Questions You Should Never Ask in a Job Interview
Imagine this hypothetical scenario: you’re a small business owner who needs to fill an open position at your company. After sorting through resumes and interviewing four candidates, you hire the one you think will be the right fit for the job. Your new employee joins your team, and business continues as usual.
Three weeks later, you’re notified that one of the candidates you didn’t choose is suing you for discrimination. After reading this, you may think, “How is that even possible?”
Whether you are hiring your first employee or are looking to fill an existing position, there are certain things you should never ask a job candidate — even if the questions seem like innocent “small talk.”
To help protect you and your business during your next interview, we’re breaking down the questions you should steer clear of, courtesy of the experts at the U.S. Equal Employment Opportunity Commission (EEOC). The information below gives you a good launching point to reexamine your HR hiring practices and ensure you’re asking the right interview questions that won’t put you and your company at risk.
Just keep in mind that hiring rules and regulations can be complicated. They also can vary by situation. If you have specific questions or need professional input on what you can or cannot ask, it’s always best to consult a lawyer for legal advice tailored to your business or situation.
Questions You Should Never Ask in a Job Interview
Anything that has to do with a disability:
The Americans with Disabilities Act provides civil rights protections to individuals with disabilities and guarantees them equal opportunity across a spectrum of areas, including employment. So you legally cannot ask questions about an apparent disability, or ask questions fishing for one.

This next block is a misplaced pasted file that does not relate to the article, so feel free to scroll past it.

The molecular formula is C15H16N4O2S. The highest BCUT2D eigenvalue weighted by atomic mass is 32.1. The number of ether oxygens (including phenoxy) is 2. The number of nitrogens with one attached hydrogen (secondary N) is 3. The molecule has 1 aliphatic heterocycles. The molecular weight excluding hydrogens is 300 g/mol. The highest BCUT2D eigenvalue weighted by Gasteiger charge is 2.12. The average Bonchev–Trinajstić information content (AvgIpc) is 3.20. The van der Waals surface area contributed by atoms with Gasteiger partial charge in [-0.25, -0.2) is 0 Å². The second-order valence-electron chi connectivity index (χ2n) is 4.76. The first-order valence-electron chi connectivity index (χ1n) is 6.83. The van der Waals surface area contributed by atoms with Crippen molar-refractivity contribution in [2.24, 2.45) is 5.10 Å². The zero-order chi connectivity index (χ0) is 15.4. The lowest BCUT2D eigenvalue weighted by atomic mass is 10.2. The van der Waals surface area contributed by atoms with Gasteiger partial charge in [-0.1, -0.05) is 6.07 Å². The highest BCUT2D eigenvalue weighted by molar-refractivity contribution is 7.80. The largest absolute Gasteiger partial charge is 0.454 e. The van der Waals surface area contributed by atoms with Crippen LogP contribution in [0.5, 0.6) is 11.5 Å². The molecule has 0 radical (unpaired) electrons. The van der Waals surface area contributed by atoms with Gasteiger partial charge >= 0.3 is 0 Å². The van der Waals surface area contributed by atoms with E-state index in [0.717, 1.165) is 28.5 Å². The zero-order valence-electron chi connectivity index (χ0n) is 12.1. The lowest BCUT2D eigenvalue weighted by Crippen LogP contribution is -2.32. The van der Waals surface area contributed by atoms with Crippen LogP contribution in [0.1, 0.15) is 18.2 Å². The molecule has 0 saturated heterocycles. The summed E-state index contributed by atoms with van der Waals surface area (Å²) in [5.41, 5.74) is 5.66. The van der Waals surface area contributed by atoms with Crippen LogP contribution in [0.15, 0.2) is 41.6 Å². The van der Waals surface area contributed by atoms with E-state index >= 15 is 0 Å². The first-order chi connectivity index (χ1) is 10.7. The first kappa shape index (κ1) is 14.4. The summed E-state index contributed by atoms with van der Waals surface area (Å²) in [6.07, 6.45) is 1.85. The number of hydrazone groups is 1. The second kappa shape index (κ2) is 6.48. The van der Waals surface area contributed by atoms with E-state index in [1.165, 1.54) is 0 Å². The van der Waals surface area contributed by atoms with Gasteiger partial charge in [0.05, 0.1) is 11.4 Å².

This includes questions like:
- Why do you need to use a wheelchair?
- How did you lose your vision?
- What medications do you take?
- Have you previously filed any workers’ compensation claims?
The exception to this rule has to do with accommodations. The EEOC states that you can ask questions about any accommodations that the candidate may need if the disability is apparent or if he or she already disclosed it to you, such as:
- If they need help with the application process, or if you need to make any adjustments to the process for them.
- If they will need a change to the work environment or to the way work is typically done for their job.
Anything concerning a job candidate’s genetic information:
It sounds a bit highbrow, but stay with us. The EEOC defines genetic information as “information about an individual’s genetic tests and the genetic tests of an individual’s family members, as well as information about the manifestation of a disease or disorder in an individual’s family members.”
This includes details such as family medical history or tests the candidate has undergone to identify risks for diseases like cancer. Asking these types of questions is considered genetic information discrimination.
The EEOC gives a few examples of what these could look like:
- Does anyone in your family have a history of mental illness?
- Has anyone in your family been diagnosed with a heart condition?
Anything related to the personal attributes of a job candidate:
You might think that you’re trying to get to know someone better, but characteristics like race, color, religion, sex and national origin are legally protected by the Civil Rights Act of 1964.
You should avoid talking about these topics entirely. This includes questions like:
- Where do you go to church?
- Are you pregnant? Or are you planning on starting a family any time soon?
- How old are you? (Note: the only scenario in which you can ask this question is if you’re confirming that the candidate is legally old enough to do the job.)
- Your name is unusual. Where are you from?
- What kind of religious holidays do you observe?
- What language (or languages) do you speak at home?
- Are you biracial?
The bottom line is, if you’re on the fence about whether a question is appropriate, it’s probably best to avoid it. Instead, keep your questions focused on the requirements of the position for which you’re hiring.
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You’ve worked hard to build your business and your team. But these days, hiring, firing and day-to-day employee management can be risky. If a claim is made against your business, you could spend valuable time and resources defending it. And many business owners may not realize—or may realize too late—that they have a gap in their insurance coverage.
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